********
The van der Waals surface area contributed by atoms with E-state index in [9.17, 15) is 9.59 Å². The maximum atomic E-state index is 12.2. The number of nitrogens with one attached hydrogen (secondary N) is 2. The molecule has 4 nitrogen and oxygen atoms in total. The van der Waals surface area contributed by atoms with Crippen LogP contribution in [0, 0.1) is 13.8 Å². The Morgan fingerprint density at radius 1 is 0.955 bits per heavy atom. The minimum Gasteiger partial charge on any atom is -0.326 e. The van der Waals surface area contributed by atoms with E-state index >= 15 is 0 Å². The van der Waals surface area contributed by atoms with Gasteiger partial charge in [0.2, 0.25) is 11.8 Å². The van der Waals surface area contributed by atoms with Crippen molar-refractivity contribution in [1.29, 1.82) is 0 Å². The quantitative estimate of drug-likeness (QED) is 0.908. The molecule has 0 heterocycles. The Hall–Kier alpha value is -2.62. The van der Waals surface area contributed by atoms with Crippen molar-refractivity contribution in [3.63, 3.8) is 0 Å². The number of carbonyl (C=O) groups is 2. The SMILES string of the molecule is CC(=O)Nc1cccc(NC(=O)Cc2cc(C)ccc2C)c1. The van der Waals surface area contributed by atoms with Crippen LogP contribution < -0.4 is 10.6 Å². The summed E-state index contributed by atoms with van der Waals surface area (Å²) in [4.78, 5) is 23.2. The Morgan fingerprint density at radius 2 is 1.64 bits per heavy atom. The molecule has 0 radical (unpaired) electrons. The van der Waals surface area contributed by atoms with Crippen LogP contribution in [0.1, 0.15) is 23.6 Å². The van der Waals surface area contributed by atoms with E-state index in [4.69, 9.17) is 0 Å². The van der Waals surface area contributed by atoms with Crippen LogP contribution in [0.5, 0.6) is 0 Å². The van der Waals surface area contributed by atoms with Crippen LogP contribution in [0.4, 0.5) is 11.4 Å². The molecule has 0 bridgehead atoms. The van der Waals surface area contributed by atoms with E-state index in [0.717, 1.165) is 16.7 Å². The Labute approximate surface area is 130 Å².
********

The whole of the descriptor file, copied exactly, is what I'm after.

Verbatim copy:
The van der Waals surface area contributed by atoms with E-state index in [9.17, 15) is 9.59 Å². The maximum atomic E-state index is 12.2. The number of nitrogens with one attached hydrogen (secondary N) is 2. The molecule has 4 nitrogen and oxygen atoms in total. The van der Waals surface area contributed by atoms with Crippen LogP contribution in [0, 0.1) is 13.8 Å². The Morgan fingerprint density at radius 1 is 0.955 bits per heavy atom. The minimum Gasteiger partial charge on any atom is -0.326 e. The van der Waals surface area contributed by atoms with E-state index >= 15 is 0 Å². The van der Waals surface area contributed by atoms with Gasteiger partial charge in [0.2, 0.25) is 11.8 Å². The van der Waals surface area contributed by atoms with Crippen molar-refractivity contribution in [1.29, 1.82) is 0 Å². The quantitative estimate of drug-likeness (QED) is 0.908. The molecule has 0 heterocycles. The Hall–Kier alpha value is -2.62. The van der Waals surface area contributed by atoms with Crippen molar-refractivity contribution in [3.63, 3.8) is 0 Å². The number of carbonyl (C=O) groups is 2. The SMILES string of the molecule is CC(=O)Nc1cccc(NC(=O)Cc2cc(C)ccc2C)c1. The van der Waals surface area contributed by atoms with Crippen LogP contribution < -0.4 is 10.6 Å². The summed E-state index contributed by atoms with van der Waals surface area (Å²) in [4.78, 5) is 23.2. The Morgan fingerprint density at radius 2 is 1.64 bits per heavy atom. The molecule has 0 radical (unpaired) electrons. The van der Waals surface area contributed by atoms with Crippen LogP contribution in [0.1, 0.15) is 23.6 Å². The van der Waals surface area contributed by atoms with E-state index in [4.69, 9.17) is 0 Å². The van der Waals surface area contributed by atoms with Crippen LogP contribution in [0.5, 0.6) is 0 Å². The van der Waals surface area contributed by atoms with Crippen LogP contribution in [0.4, 0.5) is 11.4 Å². The molecule has 0 bridgehead atoms. The van der Waals surface area contributed by atoms with E-state index in [0.717, 1.165) is 16.7 Å². The Labute approximate surface area is 130 Å².